12. I’m an American, married to a Spaniard. When I married I inherited my mother-in-law ‘s Singer sewing machine and later her sister-in-later’s. both in working order and on which I have Made clothes for my children and for my home and later for their homes ( mostly sheets). Both the machines are treadle run, one on its original table and the other in a 1960’s Formica cabinet . I have this one in our apartment and the other one in our old farm-house in a village 2 hours away from here. I have looked up the origins of both machines on the Internet and they where both made in Scotland in the 1930’s, where most of the Singer machines were made at that time. I wanted to go and sew this factory, hopping that there would be a museum or similar, but unfortunately there is nothing to show for what was a large place that employed 100-s of people.
    I would never have my machine changed to electricity. The electricity in the village has been known to go out in a storm, but I can still sew!

  13. I learned to sew on a treadle machine when I was about 8 yrs old. We didn’t get an electric machine until I was a Jr. in high school. Mom would still mend binder canvas and other heavy repairs on the treadle. Now that she is gone, I have that machine and plan to make a quilt on it this winter. Still runs as smoothly as can be and sews a beautiful stitch 60 yrs later.

  14. My dining room is graced with my grandmother’s and her mother’s old White treadle machine. It is a large room so the machine cabinet is a lovely side table for an old candelabra. My mother had the cabinetry refinished for me years ago. The little drawers still have some of the notions and bobbins that Grandma and Great Grandmother used to make not only clothes for me but tiny little clothes for my much loved “Ginny” dolls. You are probably much too young to remember those dolls, but I spent hours with them. I still have a few things. They had little tiny snaps hand sewn on them. I never knew hooks and eyes came so small. The dolls were about 8 inches tall. If Grandma made a dress for me, she would make the same dress for “Ginny.”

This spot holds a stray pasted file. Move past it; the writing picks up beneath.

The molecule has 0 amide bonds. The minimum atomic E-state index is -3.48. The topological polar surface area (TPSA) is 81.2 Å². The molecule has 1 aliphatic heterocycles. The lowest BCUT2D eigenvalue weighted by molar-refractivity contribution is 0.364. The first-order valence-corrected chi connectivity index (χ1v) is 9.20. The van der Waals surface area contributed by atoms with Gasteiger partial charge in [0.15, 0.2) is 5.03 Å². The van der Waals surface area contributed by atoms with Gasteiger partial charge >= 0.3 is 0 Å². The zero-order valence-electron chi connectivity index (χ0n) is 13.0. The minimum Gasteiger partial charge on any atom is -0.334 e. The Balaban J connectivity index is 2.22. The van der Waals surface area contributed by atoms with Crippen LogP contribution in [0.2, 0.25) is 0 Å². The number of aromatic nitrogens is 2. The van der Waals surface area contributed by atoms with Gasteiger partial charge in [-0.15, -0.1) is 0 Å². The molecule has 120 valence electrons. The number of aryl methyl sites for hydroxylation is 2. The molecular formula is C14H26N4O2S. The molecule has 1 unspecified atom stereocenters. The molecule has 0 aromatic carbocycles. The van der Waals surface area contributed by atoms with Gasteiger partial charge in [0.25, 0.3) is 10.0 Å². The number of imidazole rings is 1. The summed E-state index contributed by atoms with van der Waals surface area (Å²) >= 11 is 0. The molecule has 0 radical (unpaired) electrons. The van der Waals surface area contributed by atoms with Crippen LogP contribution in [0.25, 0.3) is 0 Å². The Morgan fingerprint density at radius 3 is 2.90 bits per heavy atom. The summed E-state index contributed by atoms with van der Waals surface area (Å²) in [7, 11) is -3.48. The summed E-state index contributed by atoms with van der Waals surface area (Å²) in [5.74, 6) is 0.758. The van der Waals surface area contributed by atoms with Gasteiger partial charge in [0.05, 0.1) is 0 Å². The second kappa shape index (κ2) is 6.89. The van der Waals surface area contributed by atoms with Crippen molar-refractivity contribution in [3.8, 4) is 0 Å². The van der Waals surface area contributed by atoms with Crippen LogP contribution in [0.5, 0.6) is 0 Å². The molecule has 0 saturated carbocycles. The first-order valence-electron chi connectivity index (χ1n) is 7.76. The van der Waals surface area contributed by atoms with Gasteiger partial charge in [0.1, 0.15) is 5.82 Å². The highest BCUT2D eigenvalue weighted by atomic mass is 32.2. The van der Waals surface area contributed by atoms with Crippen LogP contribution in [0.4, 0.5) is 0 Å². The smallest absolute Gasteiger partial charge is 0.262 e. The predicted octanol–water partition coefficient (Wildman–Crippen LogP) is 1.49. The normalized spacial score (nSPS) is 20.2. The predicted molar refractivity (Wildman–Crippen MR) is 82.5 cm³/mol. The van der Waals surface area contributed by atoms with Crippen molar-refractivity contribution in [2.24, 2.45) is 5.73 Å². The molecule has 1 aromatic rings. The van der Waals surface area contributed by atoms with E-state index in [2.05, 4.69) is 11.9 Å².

The machine itself works, but needs new belts. My daughter doesn’t sew, so I don’t know what will become of it. I’m sure she will find a good home for it once I’m gone.
    Thanks for bringing back some really nice memories. I spent a lot of time with my Grandma and Great Grandmother. They lived just up the street where I grew up, so I was up there daily. I am 65 and now retired. I sold the property where they lived in Hermosa Beach, CA, a couple of years ago. They were very early residents in that beach community when they bought it in 1923. So glad I have such great memories. I think of all three of them and thank them for their wisdom, patience, and love when I look at the lovely machine.